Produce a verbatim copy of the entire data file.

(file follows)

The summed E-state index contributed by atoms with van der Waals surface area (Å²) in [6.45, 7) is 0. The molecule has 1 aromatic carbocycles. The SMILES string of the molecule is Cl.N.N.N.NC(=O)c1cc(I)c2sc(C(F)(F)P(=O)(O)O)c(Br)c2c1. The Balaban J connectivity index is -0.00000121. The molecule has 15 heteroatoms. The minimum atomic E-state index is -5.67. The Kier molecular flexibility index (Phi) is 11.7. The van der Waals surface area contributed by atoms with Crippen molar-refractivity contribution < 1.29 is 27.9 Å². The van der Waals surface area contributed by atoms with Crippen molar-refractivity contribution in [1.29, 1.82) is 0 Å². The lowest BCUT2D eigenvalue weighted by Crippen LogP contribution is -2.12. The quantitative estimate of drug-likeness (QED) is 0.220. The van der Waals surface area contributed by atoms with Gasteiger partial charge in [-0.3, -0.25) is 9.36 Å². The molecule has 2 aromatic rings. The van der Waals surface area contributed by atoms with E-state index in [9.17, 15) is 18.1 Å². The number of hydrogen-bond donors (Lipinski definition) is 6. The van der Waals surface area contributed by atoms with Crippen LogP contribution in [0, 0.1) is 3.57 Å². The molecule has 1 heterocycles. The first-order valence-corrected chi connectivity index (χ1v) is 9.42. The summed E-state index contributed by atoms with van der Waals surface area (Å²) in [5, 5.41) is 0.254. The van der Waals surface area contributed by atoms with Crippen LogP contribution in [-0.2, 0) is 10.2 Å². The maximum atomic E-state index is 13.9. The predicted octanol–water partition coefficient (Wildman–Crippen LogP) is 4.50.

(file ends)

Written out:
The summed E-state index contributed by atoms with van der Waals surface area (Å²) in [6.45, 7) is 0. The molecule has 1 aromatic carbocycles. The SMILES string of the molecule is Cl.N.N.N.NC(=O)c1cc(I)c2sc(C(F)(F)P(=O)(O)O)c(Br)c2c1. The Balaban J connectivity index is -0.00000121. The molecule has 15 heteroatoms. The minimum atomic E-state index is -5.67. The Kier molecular flexibility index (Phi) is 11.7. The van der Waals surface area contributed by atoms with Crippen molar-refractivity contribution < 1.29 is 27.9 Å². The van der Waals surface area contributed by atoms with Crippen molar-refractivity contribution in [1.29, 1.82) is 0 Å². The lowest BCUT2D eigenvalue weighted by Crippen LogP contribution is -2.12. The quantitative estimate of drug-likeness (QED) is 0.220. The van der Waals surface area contributed by atoms with Gasteiger partial charge in [-0.3, -0.25) is 9.36 Å². The molecule has 2 aromatic rings. The van der Waals surface area contributed by atoms with E-state index in [9.17, 15) is 18.1 Å². The number of hydrogen-bond donors (Lipinski definition) is 6. The van der Waals surface area contributed by atoms with Crippen LogP contribution in [0, 0.1) is 3.57 Å². The molecule has 1 heterocycles. The first-order valence-corrected chi connectivity index (χ1v) is 9.42. The summed E-state index contributed by atoms with van der Waals surface area (Å²) in [5, 5.41) is 0.254. The van der Waals surface area contributed by atoms with Crippen LogP contribution in [-0.2, 0) is 10.2 Å². The maximum atomic E-state index is 13.9. The predicted octanol–water partition coefficient (Wildman–Crippen LogP) is 4.50.